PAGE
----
Maggero Debate Should Continue
The late James Wuod Maggero, the great story-teller, has left behind him a legacy (albeit a sad one to some) which will be used as a point of reference in the future by Kenyans in Sweden and elsewhere in the Diaspora. His passing on has whipped up emotions from a cross section of Kenyans, Africans and Swedes, exhibiting both support and distaste for matters concerning death, taboos, customs, interracial marriages/relationships, gender and so forth.
It is normal that when a Luo passes on (especially a male elder), people sing praises and air criticisms during the funeral and burial. The anticlimax of Wuod Maggero’s saga came when KSB moved its readers to “THE CENTRE” of the debate. Suddenly all the critical voices, especially those that have been supporting the exclusion of Maggero’s Kenyan family from funeral arrangements went mute. The fangs of these wannabe writers stopped spitting venom waiting to refill again, probably if rattled.
Revelations from KSB’s now famous “Moving the Centre” articles dealt a shuddering blow to “Unilateral cremationists”, because it raised some hidden cultural perspectives which they had never anticipated.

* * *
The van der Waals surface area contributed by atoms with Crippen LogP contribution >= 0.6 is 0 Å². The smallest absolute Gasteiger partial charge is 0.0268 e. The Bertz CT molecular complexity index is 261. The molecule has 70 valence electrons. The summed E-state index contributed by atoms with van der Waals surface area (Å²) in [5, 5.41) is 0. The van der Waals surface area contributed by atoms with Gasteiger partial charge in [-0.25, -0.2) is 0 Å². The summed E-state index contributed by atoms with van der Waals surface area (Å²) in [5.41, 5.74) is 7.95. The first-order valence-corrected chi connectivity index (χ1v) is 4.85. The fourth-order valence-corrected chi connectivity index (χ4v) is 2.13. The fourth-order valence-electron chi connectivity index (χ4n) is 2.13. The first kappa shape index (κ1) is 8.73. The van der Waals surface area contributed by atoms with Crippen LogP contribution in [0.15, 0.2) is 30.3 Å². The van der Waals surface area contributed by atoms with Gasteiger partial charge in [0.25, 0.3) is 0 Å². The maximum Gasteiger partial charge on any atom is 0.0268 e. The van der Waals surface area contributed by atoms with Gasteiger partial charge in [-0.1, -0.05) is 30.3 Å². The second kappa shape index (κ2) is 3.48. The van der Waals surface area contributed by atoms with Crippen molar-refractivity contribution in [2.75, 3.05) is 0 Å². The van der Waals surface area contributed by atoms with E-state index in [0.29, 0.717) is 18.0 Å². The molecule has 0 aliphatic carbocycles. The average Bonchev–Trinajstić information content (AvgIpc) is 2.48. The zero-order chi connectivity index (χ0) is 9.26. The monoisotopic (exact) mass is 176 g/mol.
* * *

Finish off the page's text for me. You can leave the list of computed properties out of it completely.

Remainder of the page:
For example, those supporting what Dagmar did, never knew Wuod Maggero’s real marital background, yet they insisted blindly that his immediate Swedish family should have remained the sole decision takers during his funeral arrangements. Instead of changing tactics to address the new reality after the facts were laid on the table by KSB, they simply fled from the battle ground with a few side-kicks from one or two distant sympathizers, who have mainly specialized in personal attacks against me and Mr. Okoth Osewe, while avoiding the heavier cultural issues raised in this debate.
Wuod Maggero, the polygamist, never divorced his first African wife (Nyar Ugenya), yet had legally married Dagmar (his Swedish wife) and built a family with her. Who else could have done this, but a “Guru” of Luo customs and traditions as Mrs. Hellen Opwapo wisely dubbed him. As Maggero’s legacy lives on with hard and sensational facts filling cyberspace, loud-mouthed critics who rushed to the front lines with machetes have been demobilized after being disarmed. They are probably wondering whether they will be haunted by Maggero’s ghost due to their overt cultural insensitivity during his controversial funeral which saw his body reduced to ashes by a section of his family.
REFLECTIONS AND CONFESSIONS